By June 19, 2017 Read More →

Oil prices fall to seven month low on oil glut concerns

oil prices

Oil prices fell one per cent on Monday. Analysts are not optimistic that prices will increase any time soon. Linn Energy photo.

Analysts concerned flailing oil prices up odds of reduced OPEC compliance

Oil prices fell about one percent on Monday, continuing their bumpy ride on the market since late May when prices dropped 13 per cent on rising production in the United States, Libya and Nigeria that overshadowed the OPEC supply cut agreement.

Brent futures for August settled down 46 cents to $46.91/barrel, and one day before the July contract expires, US crude for July ended the day down 54 cents to $44.20/barrel.

Both benchmarks ended the day more than 15 per cent down since late May when OPEC supply pact participants agreed to extend their output cut into March of next year.

“Lack of major upside price response to the OPEC output cuts upping the odds of reduced compliance to the agreement in our opinion,” Jim Ritterbusch, president of Chicago-based energy advisory firm Ritterbusch & Associates, said in a note to Reuters.

As Nigeria and Libya brought their production back online, OPEC production jumped in May.  The two African countries were exempt from the OPEC pact because protests had dramatically impacted their production.

Along with calming unrest, Libya’s state oil company settled a dispute with Germany’s Wintershall.  Currently, Libyan oil output is now at 885,000 barrels per day (b/d), according to a Libyan oil source.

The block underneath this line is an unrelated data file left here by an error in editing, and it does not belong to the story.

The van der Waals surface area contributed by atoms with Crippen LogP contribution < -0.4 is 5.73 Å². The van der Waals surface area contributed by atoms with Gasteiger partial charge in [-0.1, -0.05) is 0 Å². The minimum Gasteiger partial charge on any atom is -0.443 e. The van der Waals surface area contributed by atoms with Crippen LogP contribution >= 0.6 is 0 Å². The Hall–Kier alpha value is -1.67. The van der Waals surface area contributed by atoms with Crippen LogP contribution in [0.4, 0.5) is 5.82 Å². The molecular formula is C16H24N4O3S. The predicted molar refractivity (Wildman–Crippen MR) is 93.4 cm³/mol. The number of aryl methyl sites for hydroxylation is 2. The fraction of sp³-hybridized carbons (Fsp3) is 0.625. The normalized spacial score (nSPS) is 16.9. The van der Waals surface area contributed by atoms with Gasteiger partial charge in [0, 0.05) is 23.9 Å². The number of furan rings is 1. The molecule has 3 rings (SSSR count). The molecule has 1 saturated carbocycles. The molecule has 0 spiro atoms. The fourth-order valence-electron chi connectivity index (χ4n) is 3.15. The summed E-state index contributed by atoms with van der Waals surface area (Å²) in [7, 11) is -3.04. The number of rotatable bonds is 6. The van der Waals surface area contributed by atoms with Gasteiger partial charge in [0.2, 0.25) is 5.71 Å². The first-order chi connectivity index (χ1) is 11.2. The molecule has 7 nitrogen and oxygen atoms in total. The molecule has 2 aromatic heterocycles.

In a Reuters report, analysts say they are concerned that the steady jump in US production will only add to the global glut of crude.  On Friday, Baker Hughes reported the US rig count rose for a 22nd straight week, and now sits at 747, the highest since April 2015.

Goldman Sachs says if the US rig count holds, Q4 domestic oil production will rise 770,000 b/d from the same period last year in the Permian, Eagle Ford, Bakken and Niobarara shale oilfields.

“There is no reason to be overly optimistic at the moment,” Commerzbank analyst Carsten Fritsch told Reuters.

Along with rising global production, there are indicators that Asian demand for crude is slowing, even thought China increased its 2017 import quotas for its refineries.

In May, Japan’s customs-cleared crude imports fell by 13.5 per cent from a year earlier.  India’s crude imports were down by 4.2 per cent in May compared to 2016.

Saudi Arabia reduced its crude exports by 7 million b/d, according to official data.  Saudi Energy Minister Khalid al-Falih has said in the past that the oil market needs time to rebalance and that Saudi Arabia will do “whatever it takes” to achieve make it happen.


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